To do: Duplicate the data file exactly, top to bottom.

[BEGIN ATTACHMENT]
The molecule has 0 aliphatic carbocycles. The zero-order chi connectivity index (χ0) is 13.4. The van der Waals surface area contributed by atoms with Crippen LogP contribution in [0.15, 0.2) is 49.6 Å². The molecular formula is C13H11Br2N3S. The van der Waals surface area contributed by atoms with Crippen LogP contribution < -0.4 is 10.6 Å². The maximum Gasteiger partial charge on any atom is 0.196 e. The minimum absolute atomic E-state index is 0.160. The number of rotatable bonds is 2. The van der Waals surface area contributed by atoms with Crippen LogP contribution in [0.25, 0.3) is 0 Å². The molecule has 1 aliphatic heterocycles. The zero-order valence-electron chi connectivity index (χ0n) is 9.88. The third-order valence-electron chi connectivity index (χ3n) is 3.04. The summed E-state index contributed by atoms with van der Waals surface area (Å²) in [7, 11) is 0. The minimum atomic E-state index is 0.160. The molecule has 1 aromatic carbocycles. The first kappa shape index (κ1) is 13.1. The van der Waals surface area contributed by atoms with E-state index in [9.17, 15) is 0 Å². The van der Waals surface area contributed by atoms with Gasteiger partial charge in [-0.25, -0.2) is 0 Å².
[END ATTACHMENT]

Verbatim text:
The molecule has 0 aliphatic carbocycles. The zero-order chi connectivity index (χ0) is 13.4. The van der Waals surface area contributed by atoms with Crippen LogP contribution in [0.15, 0.2) is 49.6 Å². The molecular formula is C13H11Br2N3S. The van der Waals surface area contributed by atoms with Crippen LogP contribution < -0.4 is 10.6 Å². The maximum Gasteiger partial charge on any atom is 0.196 e. The minimum absolute atomic E-state index is 0.160. The number of rotatable bonds is 2. The van der Waals surface area contributed by atoms with Crippen LogP contribution in [0.25, 0.3) is 0 Å². The molecule has 1 aliphatic heterocycles. The zero-order valence-electron chi connectivity index (χ0n) is 9.88. The third-order valence-electron chi connectivity index (χ3n) is 3.04. The summed E-state index contributed by atoms with van der Waals surface area (Å²) in [7, 11) is 0. The minimum atomic E-state index is 0.160. The molecule has 1 aromatic carbocycles. The first kappa shape index (κ1) is 13.1. The van der Waals surface area contributed by atoms with E-state index in [9.17, 15) is 0 Å². The van der Waals surface area contributed by atoms with Gasteiger partial charge in [-0.25, -0.2) is 0 Å².